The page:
Flashback: Redmond gets American Legion post, 100 years ago

Dan Robeson cooks some tasty popcorn while (left to right) Scott Whittier, Mike Hollowell and Bob Wagaman supervise the operation. These four boys are members of Beaver Patrol, Boy Scout Troop 27. Beaver Patrol went on an overnight camping trip along the Deschutes River near Cline Falls in the summer of 1969. (Spokesman file photo)

100 years ago

Aug. 21, 1919 — Redmond to have post of the American Legion

At a meeting held on Tuesday night by ex-service men, the initial steps were taken for the establishing of a Post in Redmond.

Mr. Eivers, of the state executive committee explained to those present the objects and goal of the organization and a local temporary organization was effected.

A committee for the drawing up of a constitution and by-lows is at work and will be in a position to present at the next meeting the necessary material for the formal application for a charter.

Everyone who was in the service of the country between the dates of April 6, 1917 and November 11, 1917, is eligible for membership provided he has an honorable discharge from the service, or is still in the service, and it is hoped that every eligible person in the vicinity will be at the next meeting, which will be held at 7:30 next Friday night at the office of County Agent Koons.

There is a misconception as to the object of this organization, and what it stands for, in some localities.

It is not a military organization but a body which stands for true Americanism and a body which will eventually carry out the aims and purposes of the G.A.R. and Spanish War Veterans.

No one who has been in the service can afford to forego an affiliation with the American Legion and Redmond will have a strong organization because the men are here and there is nothing to hold them back.

75 years ago

Aug. 24, 1944 — Electric Irons Coming in Fall

New electric irons are expected to appear in the market this fall, announces Miss Elizabeth H Boeckli, home demonstration agent of Deschutes county. According to information received from the U.S. department of agriculture, the War Production board is trying to schedule the production of two million electric irons where irons can be made without interfering with war production.

Recently authorized also is the manufacturing of 68,000 new electric stoves for war housing projects and other civilian use during 1944. However these stoves will not appear on the market until late in the year, Miss Boeckli adds.

In the meantime, every homemaker is asked to keep what equipment she has on hand in good running order by giving it proper care.

50 years ago

Aug. 27, 1969 — Garbage dumps again in use following approval of levy

Following voter approval last Thursday of a $70,000 special levy for operation of county dumps, regular maintenance is now underway and the Arnold dump, closed because of fires, has been reopened. The vote was 1925 yes and 1148 no, with the levy passing in all but three precincts. However, only about one-fifth of the county’s registered voters went to the polls.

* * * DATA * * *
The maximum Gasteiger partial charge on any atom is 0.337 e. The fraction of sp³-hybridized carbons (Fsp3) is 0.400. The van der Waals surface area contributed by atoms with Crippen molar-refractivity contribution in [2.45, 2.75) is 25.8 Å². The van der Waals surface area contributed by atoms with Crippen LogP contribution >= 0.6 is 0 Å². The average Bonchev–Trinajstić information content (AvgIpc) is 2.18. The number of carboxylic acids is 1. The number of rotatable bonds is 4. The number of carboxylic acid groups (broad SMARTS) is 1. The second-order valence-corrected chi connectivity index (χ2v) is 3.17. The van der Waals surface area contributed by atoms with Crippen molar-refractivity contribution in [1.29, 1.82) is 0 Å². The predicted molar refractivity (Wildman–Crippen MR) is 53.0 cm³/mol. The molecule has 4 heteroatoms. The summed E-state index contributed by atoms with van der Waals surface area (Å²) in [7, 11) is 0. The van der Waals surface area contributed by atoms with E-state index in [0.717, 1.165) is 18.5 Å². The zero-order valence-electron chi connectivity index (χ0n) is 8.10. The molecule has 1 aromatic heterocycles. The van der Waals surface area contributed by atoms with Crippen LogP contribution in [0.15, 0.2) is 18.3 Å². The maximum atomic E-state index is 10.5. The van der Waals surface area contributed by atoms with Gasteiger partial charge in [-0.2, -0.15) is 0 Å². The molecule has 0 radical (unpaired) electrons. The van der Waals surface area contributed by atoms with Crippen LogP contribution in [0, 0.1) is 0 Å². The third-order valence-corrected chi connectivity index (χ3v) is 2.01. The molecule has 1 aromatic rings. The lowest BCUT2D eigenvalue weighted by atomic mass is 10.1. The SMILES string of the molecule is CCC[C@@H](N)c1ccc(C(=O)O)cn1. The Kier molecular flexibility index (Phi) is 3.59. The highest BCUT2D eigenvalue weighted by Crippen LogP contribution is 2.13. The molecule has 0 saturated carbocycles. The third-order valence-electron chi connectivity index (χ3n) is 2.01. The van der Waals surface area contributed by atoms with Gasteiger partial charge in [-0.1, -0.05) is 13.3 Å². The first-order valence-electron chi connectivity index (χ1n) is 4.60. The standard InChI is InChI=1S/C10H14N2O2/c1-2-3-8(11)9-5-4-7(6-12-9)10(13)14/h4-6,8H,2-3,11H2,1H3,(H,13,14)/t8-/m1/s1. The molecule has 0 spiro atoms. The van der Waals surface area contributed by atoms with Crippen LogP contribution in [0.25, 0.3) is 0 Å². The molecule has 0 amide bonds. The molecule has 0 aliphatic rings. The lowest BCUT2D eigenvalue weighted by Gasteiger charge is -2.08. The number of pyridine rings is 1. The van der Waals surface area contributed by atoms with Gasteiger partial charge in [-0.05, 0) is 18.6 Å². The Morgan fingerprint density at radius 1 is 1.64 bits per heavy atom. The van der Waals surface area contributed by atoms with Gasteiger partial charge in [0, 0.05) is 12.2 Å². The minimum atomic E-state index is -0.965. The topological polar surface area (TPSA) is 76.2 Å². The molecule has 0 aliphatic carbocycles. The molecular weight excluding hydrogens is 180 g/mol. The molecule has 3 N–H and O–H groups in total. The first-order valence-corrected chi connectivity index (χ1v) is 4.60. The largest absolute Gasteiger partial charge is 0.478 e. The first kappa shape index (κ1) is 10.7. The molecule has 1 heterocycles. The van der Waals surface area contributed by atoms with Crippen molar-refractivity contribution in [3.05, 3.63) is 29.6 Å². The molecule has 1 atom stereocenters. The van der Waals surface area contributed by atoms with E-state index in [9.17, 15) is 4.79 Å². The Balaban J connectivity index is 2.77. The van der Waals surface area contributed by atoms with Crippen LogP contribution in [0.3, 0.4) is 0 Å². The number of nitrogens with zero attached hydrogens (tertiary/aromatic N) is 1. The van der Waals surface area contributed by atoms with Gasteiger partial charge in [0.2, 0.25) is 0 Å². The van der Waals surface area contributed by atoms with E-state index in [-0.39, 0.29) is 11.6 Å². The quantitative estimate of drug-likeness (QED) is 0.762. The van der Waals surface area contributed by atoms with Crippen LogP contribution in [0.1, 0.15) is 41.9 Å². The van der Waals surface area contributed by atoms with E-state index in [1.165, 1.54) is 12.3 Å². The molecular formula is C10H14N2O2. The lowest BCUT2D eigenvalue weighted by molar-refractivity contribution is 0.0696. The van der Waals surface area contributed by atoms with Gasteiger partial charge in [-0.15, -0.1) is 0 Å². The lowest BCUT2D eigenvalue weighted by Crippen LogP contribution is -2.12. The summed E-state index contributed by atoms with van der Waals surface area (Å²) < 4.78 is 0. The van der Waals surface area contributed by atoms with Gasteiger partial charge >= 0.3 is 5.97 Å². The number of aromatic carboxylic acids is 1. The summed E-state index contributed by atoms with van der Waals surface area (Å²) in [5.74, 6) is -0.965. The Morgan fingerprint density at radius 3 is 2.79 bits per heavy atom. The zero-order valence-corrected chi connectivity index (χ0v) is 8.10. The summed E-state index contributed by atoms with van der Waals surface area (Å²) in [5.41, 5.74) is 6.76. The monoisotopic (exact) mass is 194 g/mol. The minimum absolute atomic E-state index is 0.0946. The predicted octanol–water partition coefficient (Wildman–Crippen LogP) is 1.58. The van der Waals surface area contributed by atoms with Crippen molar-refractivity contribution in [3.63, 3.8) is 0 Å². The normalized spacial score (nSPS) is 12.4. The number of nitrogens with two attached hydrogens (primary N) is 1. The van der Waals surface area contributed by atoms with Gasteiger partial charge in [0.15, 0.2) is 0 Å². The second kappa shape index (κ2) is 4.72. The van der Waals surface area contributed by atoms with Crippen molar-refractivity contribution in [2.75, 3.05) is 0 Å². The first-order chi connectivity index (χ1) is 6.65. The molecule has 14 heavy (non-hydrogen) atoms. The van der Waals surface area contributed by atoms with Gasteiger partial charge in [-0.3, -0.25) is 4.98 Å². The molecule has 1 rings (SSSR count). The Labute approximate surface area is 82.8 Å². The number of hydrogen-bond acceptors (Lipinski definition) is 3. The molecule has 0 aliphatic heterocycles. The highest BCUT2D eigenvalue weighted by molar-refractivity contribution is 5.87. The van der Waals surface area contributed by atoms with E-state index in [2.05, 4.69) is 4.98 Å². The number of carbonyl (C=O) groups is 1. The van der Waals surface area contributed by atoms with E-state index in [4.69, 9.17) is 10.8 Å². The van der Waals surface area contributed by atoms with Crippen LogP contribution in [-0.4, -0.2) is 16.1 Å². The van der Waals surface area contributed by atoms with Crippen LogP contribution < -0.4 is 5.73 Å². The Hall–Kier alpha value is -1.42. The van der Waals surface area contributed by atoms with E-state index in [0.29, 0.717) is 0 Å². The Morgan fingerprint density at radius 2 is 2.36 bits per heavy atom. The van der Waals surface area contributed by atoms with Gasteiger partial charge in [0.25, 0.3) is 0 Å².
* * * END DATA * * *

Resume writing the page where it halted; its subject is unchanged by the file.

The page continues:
25 years ago

Aug. 24, 1994 — Local vet returns to Guam

Jim Abbott has a little bit of Guam’s Asan Beach at his Redmond home.

Abbott, 71, collected sand from the beach during a recent trip to Guam to take part in the 50th anniversary of the liberation of Guam. His second visit to the island was a lot more fun than his first, when he was a young man in the U.S. Marine Crops. He spent eight months on the island in 1944 at a camp near Talofofo Bay.

He visited Asan Beach and Talofofo Bay during his return to the island in July as part of a tour organized by Military Historical Tours. Nearly 1,000 veterans returned for the 50th anniversary celebration, Abbott said.

The visit brought back a lot of memories, Abbott said.

“It was a tough battle,” he said. “There was one point we were pinned down for three days. There were a lot of guys getting killed.”

The island looks a lot different today -- it’s an island paradise rather than a war zone, he said.

The Guam liberation was just one of many battles the 3d Marine Division was involved in. Abbott also spent time at Guadalcanal and Iwo Jima.

Abbott, whose family moved to Redmond in 1944, joined the Marines on Dec. 12, 1941, and was sworn in on Dec. 16. Out of the 46 men sworn in at the same time, Abbott was the only one not wounded or killed. He served four years.

Abbott has been active in the Redmond Veterans of Foreign Wars Post for many years, holding various offices. He is senior vice commander of the post.

Recommended for you

(0) comments

Welcome to the discussion.

Keep it Clean. Please avoid obscene, vulgar, lewd, racist or sexually-oriented language.
Don't Threaten. Threats of harming another person will not be tolerated.
Be Truthful. Don't knowingly lie about anyone or anything.
Be Nice. No racism, sexism or any sort of -ism that is degrading to another person.
Be Proactive. Use the 'Report' link on each comment to let us know of abusive posts.
Share with Us. We'd love to hear eyewitness accounts, the history behind an article.